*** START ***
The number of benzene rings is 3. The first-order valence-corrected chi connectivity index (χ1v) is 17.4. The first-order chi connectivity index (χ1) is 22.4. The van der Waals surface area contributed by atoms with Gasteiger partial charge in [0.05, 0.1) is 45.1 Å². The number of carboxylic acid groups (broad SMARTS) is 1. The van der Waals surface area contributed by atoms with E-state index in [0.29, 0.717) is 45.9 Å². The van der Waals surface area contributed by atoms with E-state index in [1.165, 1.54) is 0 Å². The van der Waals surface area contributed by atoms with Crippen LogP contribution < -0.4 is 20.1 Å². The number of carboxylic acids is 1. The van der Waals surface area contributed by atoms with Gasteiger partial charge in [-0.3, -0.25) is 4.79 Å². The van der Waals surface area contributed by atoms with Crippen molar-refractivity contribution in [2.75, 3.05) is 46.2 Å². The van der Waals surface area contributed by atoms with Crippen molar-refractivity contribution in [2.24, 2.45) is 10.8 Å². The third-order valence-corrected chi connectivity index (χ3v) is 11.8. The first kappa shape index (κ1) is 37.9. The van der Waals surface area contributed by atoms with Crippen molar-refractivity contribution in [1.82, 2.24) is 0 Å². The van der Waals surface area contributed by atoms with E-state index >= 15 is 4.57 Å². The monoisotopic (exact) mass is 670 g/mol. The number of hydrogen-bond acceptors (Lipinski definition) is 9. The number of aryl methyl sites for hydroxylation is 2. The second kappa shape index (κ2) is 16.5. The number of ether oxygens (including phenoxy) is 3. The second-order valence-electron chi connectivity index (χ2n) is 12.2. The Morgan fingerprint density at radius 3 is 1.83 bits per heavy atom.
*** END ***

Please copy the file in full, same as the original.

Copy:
The number of benzene rings is 3. The first-order valence-corrected chi connectivity index (χ1v) is 17.4. The first-order chi connectivity index (χ1) is 22.4. The van der Waals surface area contributed by atoms with Gasteiger partial charge in [0.05, 0.1) is 45.1 Å². The number of carboxylic acid groups (broad SMARTS) is 1. The van der Waals surface area contributed by atoms with E-state index in [0.29, 0.717) is 45.9 Å². The van der Waals surface area contributed by atoms with E-state index in [1.165, 1.54) is 0 Å². The van der Waals surface area contributed by atoms with Crippen LogP contribution < -0.4 is 20.1 Å². The number of carboxylic acids is 1. The van der Waals surface area contributed by atoms with Gasteiger partial charge in [-0.3, -0.25) is 4.79 Å². The van der Waals surface area contributed by atoms with Crippen molar-refractivity contribution in [2.75, 3.05) is 46.2 Å². The van der Waals surface area contributed by atoms with Crippen molar-refractivity contribution in [2.24, 2.45) is 10.8 Å². The third-order valence-corrected chi connectivity index (χ3v) is 11.8. The first kappa shape index (κ1) is 37.9. The van der Waals surface area contributed by atoms with Crippen molar-refractivity contribution in [1.82, 2.24) is 0 Å². The van der Waals surface area contributed by atoms with E-state index >= 15 is 4.57 Å². The monoisotopic (exact) mass is 670 g/mol. The number of hydrogen-bond acceptors (Lipinski definition) is 9. The number of aryl methyl sites for hydroxylation is 2. The second kappa shape index (κ2) is 16.5. The number of ether oxygens (including phenoxy) is 3. The second-order valence-electron chi connectivity index (χ2n) is 12.2. The Morgan fingerprint density at radius 3 is 1.83 bits per heavy atom.